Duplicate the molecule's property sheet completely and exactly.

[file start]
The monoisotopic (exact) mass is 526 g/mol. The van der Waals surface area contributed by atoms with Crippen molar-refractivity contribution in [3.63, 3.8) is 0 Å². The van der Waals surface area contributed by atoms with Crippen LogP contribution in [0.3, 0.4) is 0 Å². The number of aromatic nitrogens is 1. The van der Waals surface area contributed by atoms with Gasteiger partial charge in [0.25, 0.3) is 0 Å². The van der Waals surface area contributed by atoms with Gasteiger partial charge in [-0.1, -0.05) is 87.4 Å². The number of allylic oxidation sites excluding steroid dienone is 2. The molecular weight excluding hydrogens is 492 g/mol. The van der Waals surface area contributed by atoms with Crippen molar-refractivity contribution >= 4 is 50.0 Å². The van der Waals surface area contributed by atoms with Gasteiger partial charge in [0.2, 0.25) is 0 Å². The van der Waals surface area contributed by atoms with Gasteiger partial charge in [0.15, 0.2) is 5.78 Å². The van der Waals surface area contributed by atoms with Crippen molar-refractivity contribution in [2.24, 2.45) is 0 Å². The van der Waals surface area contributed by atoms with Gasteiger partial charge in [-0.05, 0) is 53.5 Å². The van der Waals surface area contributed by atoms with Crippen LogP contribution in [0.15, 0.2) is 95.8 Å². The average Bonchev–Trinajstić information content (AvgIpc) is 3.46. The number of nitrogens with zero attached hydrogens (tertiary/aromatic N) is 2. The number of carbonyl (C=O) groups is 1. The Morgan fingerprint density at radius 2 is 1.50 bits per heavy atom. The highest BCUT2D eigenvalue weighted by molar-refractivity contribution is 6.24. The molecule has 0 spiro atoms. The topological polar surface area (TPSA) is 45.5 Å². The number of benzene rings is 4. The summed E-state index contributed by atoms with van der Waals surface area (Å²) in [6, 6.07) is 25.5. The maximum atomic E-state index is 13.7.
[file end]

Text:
The monoisotopic (exact) mass is 526 g/mol. The van der Waals surface area contributed by atoms with Crippen molar-refractivity contribution in [3.63, 3.8) is 0 Å². The van der Waals surface area contributed by atoms with Crippen LogP contribution in [0.3, 0.4) is 0 Å². The number of aromatic nitrogens is 1. The van der Waals surface area contributed by atoms with Gasteiger partial charge in [0.25, 0.3) is 0 Å². The van der Waals surface area contributed by atoms with Gasteiger partial charge in [-0.1, -0.05) is 87.4 Å². The number of allylic oxidation sites excluding steroid dienone is 2. The molecular weight excluding hydrogens is 492 g/mol. The van der Waals surface area contributed by atoms with Crippen molar-refractivity contribution >= 4 is 50.0 Å². The van der Waals surface area contributed by atoms with Gasteiger partial charge in [0.2, 0.25) is 0 Å². The van der Waals surface area contributed by atoms with Gasteiger partial charge in [0.15, 0.2) is 5.78 Å². The van der Waals surface area contributed by atoms with Crippen molar-refractivity contribution in [2.24, 2.45) is 0 Å². The van der Waals surface area contributed by atoms with Gasteiger partial charge in [-0.05, 0) is 53.5 Å². The van der Waals surface area contributed by atoms with Crippen LogP contribution in [0.15, 0.2) is 95.8 Å². The average Bonchev–Trinajstić information content (AvgIpc) is 3.46. The number of nitrogens with zero attached hydrogens (tertiary/aromatic N) is 2. The number of carbonyl (C=O) groups is 1. The Morgan fingerprint density at radius 2 is 1.50 bits per heavy atom. The highest BCUT2D eigenvalue weighted by molar-refractivity contribution is 6.24. The molecule has 0 spiro atoms. The topological polar surface area (TPSA) is 45.5 Å². The number of benzene rings is 4. The summed E-state index contributed by atoms with van der Waals surface area (Å²) in [6, 6.07) is 25.5. The maximum atomic E-state index is 13.7.